3. Hartford

Head here for: An award-winning afternoon tea

Indulging in scones with jam and cream is a must in the south-west - and the Docton Mill Garden and Tea Room in Lymebridge, Hartford, is a spectacular place to enjoy some.

While it is actually in neighbouring Devon, this mill which dates from Saxon times, is just a short trip over the border and set in a beautiful valley.

Voted the Best Tea Room in north Devon, it prides itself on using local produce, from homemade chutneys to fresh prawns, salmon and crab.

It also has a charming wildflower garden and a river walk with narcissi, bluebells and wild garlic to be spotted.

Docton Mill is open March-October. Entry to the gardens cost £4.50 for adults, children go for free. doctonmill.co.uk

  

A cream tea by Adam Gibbard, Visit Cornwall
Eating a cream tea is a must on a trip to the south west. Photo by Adam Gibbard, Visit Cornwall.

4. Boscastle

Head here for: A touch of magic 

Cornwall has a dark and mysterious side, which you can learn about at Boscastle's Museum of Witchcraft and Magic., one of the country's most unique museums.

This part of the county is steeped in in supernatural history, with the museum located three miles away from a prehistoric maze stone carving, known as the Rock Valley carving. 

Suitable for children of about 7 years and older, the quirky collection has more than 3,000 objects and 7,000 books on witchcraft and magic. You’ll see everything from voodoo dolls to a two-headed pig.

It’s far more scientific than you may expect too, and while its reputation can give it the expectant air of a haunted house, it’s much more fun and informative.

Open daily from April until October. Entry is £5 for adults, £4 for 6-16 year olds, children of 5 and under go free. museumofwitchcraftandmagic.co.uk 

  

Museum of Witchcraft in Boscastle
The museum has the world's largest collection of items related to magic and the occult. Photo by Museum of Witchcraft and Magic.

5. Hartland Cornwall Heritage Coast

Head here for: A good old walk

Four miles of exquisite landscapes, open moors and scrolling beaches, the Cornwall section of the Hartland Peninsula, just north of Bude,is the perfect place to walk off the indulgent cream teas and try and tire out the kids.

Recognised as an Area of Outstanding Natural Beauty and a UNESCO Biosphere Reserve, you’ll see some beautiful sites, such as the ancient fossilised compressed rock, jutting out of the sand along the coast.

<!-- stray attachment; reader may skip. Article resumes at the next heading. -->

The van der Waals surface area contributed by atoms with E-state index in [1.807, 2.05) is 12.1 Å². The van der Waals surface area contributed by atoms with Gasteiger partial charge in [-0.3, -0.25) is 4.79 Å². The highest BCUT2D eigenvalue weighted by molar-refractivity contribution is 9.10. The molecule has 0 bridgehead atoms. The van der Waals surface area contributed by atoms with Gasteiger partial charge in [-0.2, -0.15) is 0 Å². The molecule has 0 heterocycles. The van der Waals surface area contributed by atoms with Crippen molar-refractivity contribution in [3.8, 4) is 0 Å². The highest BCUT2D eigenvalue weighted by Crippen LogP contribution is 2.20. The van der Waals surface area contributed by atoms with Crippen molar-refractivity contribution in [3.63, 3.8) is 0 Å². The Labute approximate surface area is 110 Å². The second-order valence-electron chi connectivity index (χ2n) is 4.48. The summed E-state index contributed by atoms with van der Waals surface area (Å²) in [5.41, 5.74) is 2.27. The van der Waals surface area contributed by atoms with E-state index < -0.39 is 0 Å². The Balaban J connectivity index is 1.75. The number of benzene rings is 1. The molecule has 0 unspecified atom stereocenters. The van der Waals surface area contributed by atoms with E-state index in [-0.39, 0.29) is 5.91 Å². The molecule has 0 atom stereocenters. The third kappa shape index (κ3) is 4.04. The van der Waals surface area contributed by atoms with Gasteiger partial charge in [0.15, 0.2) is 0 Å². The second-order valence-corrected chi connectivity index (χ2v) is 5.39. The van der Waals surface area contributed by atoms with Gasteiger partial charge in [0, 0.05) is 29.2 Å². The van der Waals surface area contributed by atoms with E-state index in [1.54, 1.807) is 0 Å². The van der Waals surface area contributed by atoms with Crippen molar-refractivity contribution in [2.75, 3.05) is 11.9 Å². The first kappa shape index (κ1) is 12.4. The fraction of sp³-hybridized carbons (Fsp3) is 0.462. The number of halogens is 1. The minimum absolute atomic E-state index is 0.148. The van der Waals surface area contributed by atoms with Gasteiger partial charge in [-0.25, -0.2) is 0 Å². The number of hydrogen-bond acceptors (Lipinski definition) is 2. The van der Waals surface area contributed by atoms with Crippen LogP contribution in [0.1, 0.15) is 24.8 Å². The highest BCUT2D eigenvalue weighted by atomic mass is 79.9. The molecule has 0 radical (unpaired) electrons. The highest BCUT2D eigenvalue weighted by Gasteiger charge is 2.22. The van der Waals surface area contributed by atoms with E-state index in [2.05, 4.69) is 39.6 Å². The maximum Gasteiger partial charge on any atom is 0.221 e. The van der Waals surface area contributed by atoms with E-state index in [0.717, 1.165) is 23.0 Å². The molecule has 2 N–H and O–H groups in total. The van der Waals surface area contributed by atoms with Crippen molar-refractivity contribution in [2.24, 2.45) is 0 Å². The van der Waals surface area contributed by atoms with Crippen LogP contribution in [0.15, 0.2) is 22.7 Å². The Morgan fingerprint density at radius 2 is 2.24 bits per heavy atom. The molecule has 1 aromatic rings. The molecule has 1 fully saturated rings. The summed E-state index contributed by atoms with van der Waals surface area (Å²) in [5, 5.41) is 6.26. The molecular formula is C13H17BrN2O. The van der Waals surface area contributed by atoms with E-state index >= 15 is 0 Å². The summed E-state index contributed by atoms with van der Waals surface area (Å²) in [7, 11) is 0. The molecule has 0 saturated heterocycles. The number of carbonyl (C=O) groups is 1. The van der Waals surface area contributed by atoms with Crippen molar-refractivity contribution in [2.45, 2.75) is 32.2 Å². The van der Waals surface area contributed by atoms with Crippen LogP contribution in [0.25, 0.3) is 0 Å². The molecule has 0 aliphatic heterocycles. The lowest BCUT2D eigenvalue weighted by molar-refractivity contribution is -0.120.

You will see an abundance of wildlife too, so make sure you know your stoat from your vole, for when the kids ask ‘what’s that?’

Stop off at the villages of Morwenstow and head inland to see some medieval fields and deep river valleys.

Find out more at visitcornwall.co.uk

  

Hartland Cornwall Coast by hazelann williams
There are lots of walking trails in this Area of Outstanding Natural Beauty.

6. Port Isaac

Head here for:  Fine (adult only) dining

This one’s just for the parents! If you are travelling with family and have a babysitter for a few hours, enjoy a date night at Restaurant Nathan Outlaw.

The Michelin-starred TV chef's seafood tasting menu is not to be missed and there is a set lunch option available too. The restaurant does get pretty booked up, so best to book well in advanced. 

Nathan, who trained with Rick Stein, also has Outlaw's Fish Kitchen in the town and The Mariner's Public House further down the coast in Rock.

Find out more and make a reservation at nathan-outlaw.com

  

Nathan Outlaw's restaurant in Port Isaac
One of Nathan's not-to-missed seafood restaurants.

7. Northcott Mouth

Head here for: Surfing

This bay is probably one of the most remote, secluded beaches in the region, making it ideal for surfing, whatever your ability. At high tide, it is a rocky cove and at low tide, it becomes a beach.

There are water activity classes to get inexperienced youngsters in the water and at low tide, you can see the wreck of the SS Belem, which met its end in 1917, an amazing bit of history preserved on the shore. 

Just be aware that there aren’t any toilets at this National Trust run beach and it’s worth checking the tide, surf and weather with the Met Office beforehand, so you can go prepared. Lifeguards only patrol in the height of summer, too.

In summer, there is a delightful tea caravan with a rustic garden.

Find out more at nationaltrust.org.uk/northcott-mouth

  

Northcott Beach in Bude by Matt Jessop, Visit Cornwall
Northcott Mouth is a perfect spot for surfing. Photo by Matt Jessop, Visit Cornwall